[Halifax, NS] — Richmond County has lost Round 1, but could still win the fight if it delivers a knock-out punch in Round 2.
Supreme Court of Nova Scotia Justice John D. Murphy ruled Tuesday (Aug. 28) that the taxation deal between Richmond County and the Stora Enso mill — which was enshrined in provincial legislation in 2006 — is a deal that can be cancelled by the mill’s new owner, Pacific West Commercial Corp., and its parent company, Stern Partners Inc.
“In short, I’ve concluded that the agreement can retain its fundamental character as an agreement without contradicting the (Companies’ Creditors Arrangement) Act,” Murphy said in delivering his oral decision Tuesday.
Pacific West lawyer Gavin MacDonald had argued the Stora Enso Taxation Act should be considered an “agreement” under the Companies’ Creditors Arrangement Act and can be cancelled unilaterally by Stern. The letter of intent between Stora Enso and Richmond County is “enabled, rather than legislated by the act.”
Richmond County’s lawyer Bruce Clarke had argued that since the deal was enacted by provincial legislation, it is more than just an agreement and cannot be cancelled under the Companies’ Creditors Arrangement Act.
“What is an agreement is not defined by the (Companies’ Creditors Arrangement Act) and that makes everyone’s job here more difficult,” Murphy said. “This legislation does not require it to tax in a certain way. It authorizes it to do follow the letter of intent and so it falls within the range of agreements set out by (Companies’ Creditors Arrangement Act).”
Victor David, Richmond County deputy warden, downplayed Tuesday’s decision, saying it was merely a “procedural issue” that determined where the battle will be fought.
David said that with almost $2 million at stake for the county, it has to continue to negotiate with Stern to get a fair deal for taxpayers, but added they will be ready to argue in court in Sept. 13.
“I would prefer that we work out a deal,” David said. “We have had three bouts of negotiation, but negotiations are going backwards.”
The county’s position is that the deal would represent a tremendous hardship for the county and its residents and cannot be cancelled under a different clause of the Companies’ Creditors Arrangement Act.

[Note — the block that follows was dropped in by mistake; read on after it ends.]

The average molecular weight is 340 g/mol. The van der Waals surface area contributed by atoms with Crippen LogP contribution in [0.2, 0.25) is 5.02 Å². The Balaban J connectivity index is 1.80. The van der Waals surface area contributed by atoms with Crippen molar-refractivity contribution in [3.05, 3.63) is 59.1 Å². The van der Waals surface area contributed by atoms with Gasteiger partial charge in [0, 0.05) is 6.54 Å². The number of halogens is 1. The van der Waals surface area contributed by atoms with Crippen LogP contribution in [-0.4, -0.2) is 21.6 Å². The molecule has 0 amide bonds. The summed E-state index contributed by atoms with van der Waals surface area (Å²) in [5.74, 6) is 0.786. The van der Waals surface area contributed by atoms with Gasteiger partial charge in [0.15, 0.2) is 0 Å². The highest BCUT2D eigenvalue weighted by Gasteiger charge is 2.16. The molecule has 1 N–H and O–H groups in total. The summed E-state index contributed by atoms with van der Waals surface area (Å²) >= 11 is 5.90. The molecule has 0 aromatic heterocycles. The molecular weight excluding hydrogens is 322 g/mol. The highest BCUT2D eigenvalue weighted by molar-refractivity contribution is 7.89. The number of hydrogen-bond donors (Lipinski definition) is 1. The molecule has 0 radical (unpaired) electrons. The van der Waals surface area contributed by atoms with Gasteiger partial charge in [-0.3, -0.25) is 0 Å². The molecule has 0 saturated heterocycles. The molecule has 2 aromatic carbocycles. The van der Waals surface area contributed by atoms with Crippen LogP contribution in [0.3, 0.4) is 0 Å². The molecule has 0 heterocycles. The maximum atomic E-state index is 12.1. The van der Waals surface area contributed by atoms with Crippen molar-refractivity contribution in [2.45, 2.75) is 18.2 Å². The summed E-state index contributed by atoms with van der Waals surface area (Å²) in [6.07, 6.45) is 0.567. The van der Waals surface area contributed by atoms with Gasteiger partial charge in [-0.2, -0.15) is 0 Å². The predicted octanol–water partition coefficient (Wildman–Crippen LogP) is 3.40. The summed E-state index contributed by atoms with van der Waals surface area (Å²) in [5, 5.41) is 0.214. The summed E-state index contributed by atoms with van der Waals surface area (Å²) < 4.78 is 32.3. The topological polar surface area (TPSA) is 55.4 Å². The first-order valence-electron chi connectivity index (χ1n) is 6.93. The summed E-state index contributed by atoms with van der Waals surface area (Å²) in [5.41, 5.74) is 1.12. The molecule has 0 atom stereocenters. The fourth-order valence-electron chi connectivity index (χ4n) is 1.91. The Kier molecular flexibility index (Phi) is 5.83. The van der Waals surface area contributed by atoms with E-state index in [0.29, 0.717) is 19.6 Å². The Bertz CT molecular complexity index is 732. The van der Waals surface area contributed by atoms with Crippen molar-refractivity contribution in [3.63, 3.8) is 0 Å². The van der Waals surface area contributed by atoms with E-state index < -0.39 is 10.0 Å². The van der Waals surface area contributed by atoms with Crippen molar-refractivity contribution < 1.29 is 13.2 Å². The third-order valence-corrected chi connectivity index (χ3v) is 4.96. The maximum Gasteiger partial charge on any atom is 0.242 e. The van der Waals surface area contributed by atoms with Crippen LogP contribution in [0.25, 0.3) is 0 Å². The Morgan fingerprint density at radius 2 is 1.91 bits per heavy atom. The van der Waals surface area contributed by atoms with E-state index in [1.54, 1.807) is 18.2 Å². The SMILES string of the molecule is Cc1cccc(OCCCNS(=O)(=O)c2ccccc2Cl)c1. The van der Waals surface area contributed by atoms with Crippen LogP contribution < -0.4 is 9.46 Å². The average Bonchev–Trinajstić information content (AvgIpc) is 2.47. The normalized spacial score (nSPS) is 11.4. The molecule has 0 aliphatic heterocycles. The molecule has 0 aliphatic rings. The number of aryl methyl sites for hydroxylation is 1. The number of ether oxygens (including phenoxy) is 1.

David said that if Stern is able to wiggle out of the tax deal, the county would have to raise taxes by 20 per cent to keep the programs and services it provides.
“We want our residents to able to live and have a comfortable life,” David said. “There’s enough taxation in this province.”
Richmond County chief administrative officer Warren Olsen said increasing taxes that much would be a burden for the county’s aging population and said the the tax cut Stern is seeking is unrealistic.
“We don’t agree with their assertion on where the value of the mill is, given all the money that’s being invested in there,” Olsen said.
In defending the county’s decision to go to court, Olsen said: “NewPage filed the application to break the tax agreement, not us. In the absence of fair negotiations, we had no choice but to defend the best interests of Richmond County.”
Richmond MLA Michel Samson said there’s no question the citizens of Richmond County want the mill to reopen and provide the 300 or so jobs.
“But at the end of the day, the citizens have reached a point where they’re saying ‘Enough is enough,’” Samson said.
Stern has asked for — and received — enough money from the province, he said, and to now ask for more concessions from the citizens of Richmond County is too much, he said.
“Don’t forget that in 2006 when this agreement was reached, Stora Enso was paying $6 million in taxes and it was lowered to $2.6 million,” Samson said. “There’s no question that the people of Richmond were very reasonable in the past. They’re prepared to be reasonable now, but Stern has to be prepared to be reasonable, too.”
Cape Breton Post